Tuesday, 22 May 2012

Bleak times in the east

It’s reported that, over the past five years, one in four pubs in Cambridge have closed, leaving less than a hundred still open in the city. And Cambridge, at the heart of “Silicon Fen”, is one of the most prosperous and fastest-growing places in the country, so can’t be said to be suffering from the chill winds of recession.

Councillors say they are trying to put tighter planning controls in place to try to stem the tide. But how many times does it have to be said that all the planning rules in the world won’t keep pubs open if the underlying demand has melted away?

Yes, some pubs may well be worth more turned into housing. But that never happened to anything like the same extent before.

Perhaps my frequent locally-based commenter can shed some light on the situation.


  1. Martin, Cambridge22 May 2012 at 22:39

    Although I live in Cambridge, I've probably only been in those closed pubs mentioned on a couple of times. Most of them would make the locals in Reddish look smart, and they are direct, if belated, losses of the smoking ban. Some tried food but were poor competition for Cambridge's many chain restaurants.

    It's very hard to find a good local serving a decent Greene King IPA in Cambridge (Free Press a rare exception), but we do have a high number of specialist beer pubs around Mill Road which thrive on student custom. Beer quality in this one mile radius is as good as you'll get, but is the equivalent of N/4 drawing people away from Stockport central.

    The beer festival I've just returned from is second only to the Great British Fest, but does pull people away from proper pubs.

    What you don't see much in Cambridge is people just popping out for a couple of sociable pints, and (apart from mine) I hardly ever see families in pubs in the way you do in Failsworth or Didsbury,which I why I do most of my drinking in the North.

    The increase in Cambridge's population has only benefitted Tescos.

  2. Professor Pie-Tin23 May 2012 at 10:49

    Pubs close because they're crap.It's really as simple as that.
    Here in Ireland I live in a town with 20 pubs and none of them closed after the smoking ban came in.
    Mind you, I have to smile as I listen to the owners boring the arse of people complaining about a drop in business - and not a single one of them can be bothered to offer so much as a cheese roll in the way of food.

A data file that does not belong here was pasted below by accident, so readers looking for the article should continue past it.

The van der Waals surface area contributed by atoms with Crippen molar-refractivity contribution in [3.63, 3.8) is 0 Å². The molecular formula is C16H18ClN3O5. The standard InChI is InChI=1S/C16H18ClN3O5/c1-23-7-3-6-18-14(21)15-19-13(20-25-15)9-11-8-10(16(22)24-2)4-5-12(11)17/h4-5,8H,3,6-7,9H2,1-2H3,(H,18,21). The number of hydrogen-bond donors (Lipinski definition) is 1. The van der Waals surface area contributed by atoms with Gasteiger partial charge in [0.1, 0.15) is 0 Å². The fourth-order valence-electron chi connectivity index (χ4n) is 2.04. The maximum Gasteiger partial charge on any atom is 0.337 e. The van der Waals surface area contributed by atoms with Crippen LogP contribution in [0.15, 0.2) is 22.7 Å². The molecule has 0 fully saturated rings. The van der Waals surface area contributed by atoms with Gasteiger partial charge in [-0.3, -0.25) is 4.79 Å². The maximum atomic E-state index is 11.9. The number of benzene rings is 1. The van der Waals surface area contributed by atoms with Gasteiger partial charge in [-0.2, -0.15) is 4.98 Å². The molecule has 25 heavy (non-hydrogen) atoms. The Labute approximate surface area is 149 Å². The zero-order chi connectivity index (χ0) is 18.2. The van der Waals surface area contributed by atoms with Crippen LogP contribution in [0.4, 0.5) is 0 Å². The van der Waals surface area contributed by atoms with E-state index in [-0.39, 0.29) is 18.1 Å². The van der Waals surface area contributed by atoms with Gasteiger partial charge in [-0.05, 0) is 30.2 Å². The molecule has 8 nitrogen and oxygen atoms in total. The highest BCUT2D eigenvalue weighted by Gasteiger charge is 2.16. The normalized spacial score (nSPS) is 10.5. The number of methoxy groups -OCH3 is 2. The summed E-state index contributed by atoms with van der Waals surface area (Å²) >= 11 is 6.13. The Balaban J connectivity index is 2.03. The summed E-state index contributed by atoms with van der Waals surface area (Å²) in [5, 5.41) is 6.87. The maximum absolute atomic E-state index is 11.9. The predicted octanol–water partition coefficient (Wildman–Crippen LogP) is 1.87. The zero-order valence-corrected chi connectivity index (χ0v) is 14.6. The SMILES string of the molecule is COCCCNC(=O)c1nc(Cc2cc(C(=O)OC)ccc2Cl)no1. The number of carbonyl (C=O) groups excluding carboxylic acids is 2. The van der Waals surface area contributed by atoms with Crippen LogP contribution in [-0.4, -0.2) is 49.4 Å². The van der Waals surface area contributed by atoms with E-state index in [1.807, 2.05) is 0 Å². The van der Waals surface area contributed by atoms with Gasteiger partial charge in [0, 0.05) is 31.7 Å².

And they whinge about younger people not going to their pubs - only one of which has free wi-fi or indeed any wi-fi at all.
    If anything the closure of large numbers of shitty pubs improves the gene pool of the rest.

  3. Maybe if they freed Eneko, he'd drink in boozers and them going?

  4. I love ITV's photo captions: 'Closed down pub' and 'Another closed pub'. Very informative.

    I wonder if Eneko is under house arrest in the boarded-up boozer?

  5. Martin, Cambridge23 May 2012 at 17:29

    I don't recognise the pub in the first photo; there are some parts of Arbury I wouldn't go after dark.

    Also worth noting that seven out of the nine pubs closest to Cambridge United's ground on Newmarket Road have now closed, with only one local and a pub famed for Thai food remaining for United's hardcore support, in contrast to the real ale stars close to the station. Similarly, even Man City's success hasn't been able to put life into the pubs around the Etihad - 1/4/07 and all that..

  6. ?????Professor Pie Tin??????
    "Wi-Fi and Cheese sandwiches"
    Not surprising the smoking ban fiasco kicked off in The Irish Republic,after a thousand years of hiding in bogs and behind stone walls,The puritans knew where to start.
    So called "Rebels",dont make me
    fall out of my rocking chair laughing.

    Crap Pub Loving Celt

  7. Being crap may well be why pub X closes instead of pub Y. Pubs being crap doesn't explain the general decline of the pub trade.

  8. I dont think whats happening in Cambridge is typical in terms of the general pub decline happening in the East or rest of the country.

    More than half of those closed Cambridge pubs have became housing of one sort or another as there seems to be a bit of a property development rush happening. I saw a link to one of those pubs that closed just off the Newmarket road the land is being sold for in excess of 1million pounds.